Teenage crushes are usually intense but short-lived. Developmental theorist Erik Erikson identified the central goal of the teen years as identity formation. Teen crushes play a valuable role in helping the teenager develop a sense of self. They also give her practice in the skills she will need in the next phase of development, intimacy vs. isolation. Teen girls often have crushes that resemble romantic feelings but are less mature than true romance. These crushes typically cause some behaviors that seem strange to adults.
When your daughter develops a crush, it might seem that everything else in her life has gone out the window. She will likely think about her crush all the time and have trouble focusing on anything else. Many girls talk incessantly about their crush, but others prefer to keep their feelings to themselves. Doodling the person’s name in a notebook and dreamy, far-off stares are signs that your daughter might have a crush. These behaviors are normal and generally pass quickly. Unless your daughter lets her grades slip or drops out of favorite activities, just ride it out. Let her know you are available to talk, but respect her privacy. If she shows signs of giving up on the rest of her life, set appropriate boundaries for her behavior, but do not try to dissuade the crush.
While authentic love is based on who the partner actually is, crushes are based on projections and fantasies. It is common for teenage girls to invent elaborate backstories for boys they have never actually spent any time with. Although it may seem alarming for your daughter to invest so much in someone she doesn’t know, the projection is an important tool for growth. The crush provides your daughter with a way to narrow down her own thoughts and beliefs about relationships and the type of person she might like to date. Most crushes end quickly when the pair gets to know each other and discover that the real person is nothing like the fantasy.
The teen years are awkward for everyone, and many girls go through a phase of discomfort in their own skin. Adding in a crush can make even the most confident girl shy and uncomfortable. Your daughter might go out of her way to avoid the boy she likes, even changing her daily routine to ensure that they are never together. Alternately, she might approach him in a tongue-tied manner that makes real communication impossible. Some girls are highly sensitive about their crushes, blushing or even getting angry when the person’s name is mentioned. Help your daughter out with advice when asked, but avoid interfering or helping her land the guy.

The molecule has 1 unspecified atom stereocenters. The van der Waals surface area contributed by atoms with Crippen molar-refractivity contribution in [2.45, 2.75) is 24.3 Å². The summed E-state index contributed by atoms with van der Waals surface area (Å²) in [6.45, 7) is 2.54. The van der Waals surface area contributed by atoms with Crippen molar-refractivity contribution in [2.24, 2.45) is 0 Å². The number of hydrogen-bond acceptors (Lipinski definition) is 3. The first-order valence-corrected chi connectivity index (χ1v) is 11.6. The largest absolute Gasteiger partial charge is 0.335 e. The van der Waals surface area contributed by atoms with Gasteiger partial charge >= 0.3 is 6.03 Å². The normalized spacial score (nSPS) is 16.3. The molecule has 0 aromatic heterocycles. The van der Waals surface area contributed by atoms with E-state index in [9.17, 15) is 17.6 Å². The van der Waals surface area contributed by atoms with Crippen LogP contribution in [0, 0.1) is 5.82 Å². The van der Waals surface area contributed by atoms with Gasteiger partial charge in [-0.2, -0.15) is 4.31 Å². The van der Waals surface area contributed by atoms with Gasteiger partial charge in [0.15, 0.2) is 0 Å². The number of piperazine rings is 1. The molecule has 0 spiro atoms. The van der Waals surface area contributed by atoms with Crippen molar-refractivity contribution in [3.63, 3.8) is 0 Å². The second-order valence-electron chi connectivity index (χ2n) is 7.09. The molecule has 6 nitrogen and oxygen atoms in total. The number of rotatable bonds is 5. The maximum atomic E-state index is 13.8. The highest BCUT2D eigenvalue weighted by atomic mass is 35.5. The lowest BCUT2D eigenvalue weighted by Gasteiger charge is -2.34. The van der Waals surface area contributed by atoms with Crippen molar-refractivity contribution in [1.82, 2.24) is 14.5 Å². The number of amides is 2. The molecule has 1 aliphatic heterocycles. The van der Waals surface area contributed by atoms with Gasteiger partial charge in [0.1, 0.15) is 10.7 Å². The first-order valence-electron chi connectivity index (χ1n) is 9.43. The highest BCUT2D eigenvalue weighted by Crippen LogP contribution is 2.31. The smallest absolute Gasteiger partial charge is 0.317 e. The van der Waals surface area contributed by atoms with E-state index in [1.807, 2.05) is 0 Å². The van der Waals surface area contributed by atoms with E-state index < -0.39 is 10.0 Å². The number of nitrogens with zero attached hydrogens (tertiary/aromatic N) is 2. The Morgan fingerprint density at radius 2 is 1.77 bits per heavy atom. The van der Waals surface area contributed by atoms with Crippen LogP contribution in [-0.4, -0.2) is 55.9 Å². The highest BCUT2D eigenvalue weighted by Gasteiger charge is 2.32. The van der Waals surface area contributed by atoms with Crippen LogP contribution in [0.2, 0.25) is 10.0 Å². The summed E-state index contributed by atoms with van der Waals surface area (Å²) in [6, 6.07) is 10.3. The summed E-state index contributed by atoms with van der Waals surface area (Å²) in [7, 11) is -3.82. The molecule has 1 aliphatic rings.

Changing Look or Behavior
Teen crushes are divided into three categories, according to Dr. Carl Pickhardt. While celebrity and romantic crushes are based mostly in fantasy, identity crushes often lead to major changes in both look and behavior. In an identity crush, your daughter finds a leader or role model and sets out to emulate her. This is a normal and healthy part of the identity crisis. Get to know the friend that your child emulates. Help her sort out which behaviors feel right to her and encourage her to put together the best from several friends rather than becoming a clone of a single person.
Lisa Fritscher is a freelance writer specializing in disabled adventure travel. She spent 15 years working for Central Florida theme parks and frequently travels with her disabled father. Fritscher's work can be found in both print and online mediums, including VisualTravelTours.com. She holds a Bachelor of Arts in psychology from the University of South Florida.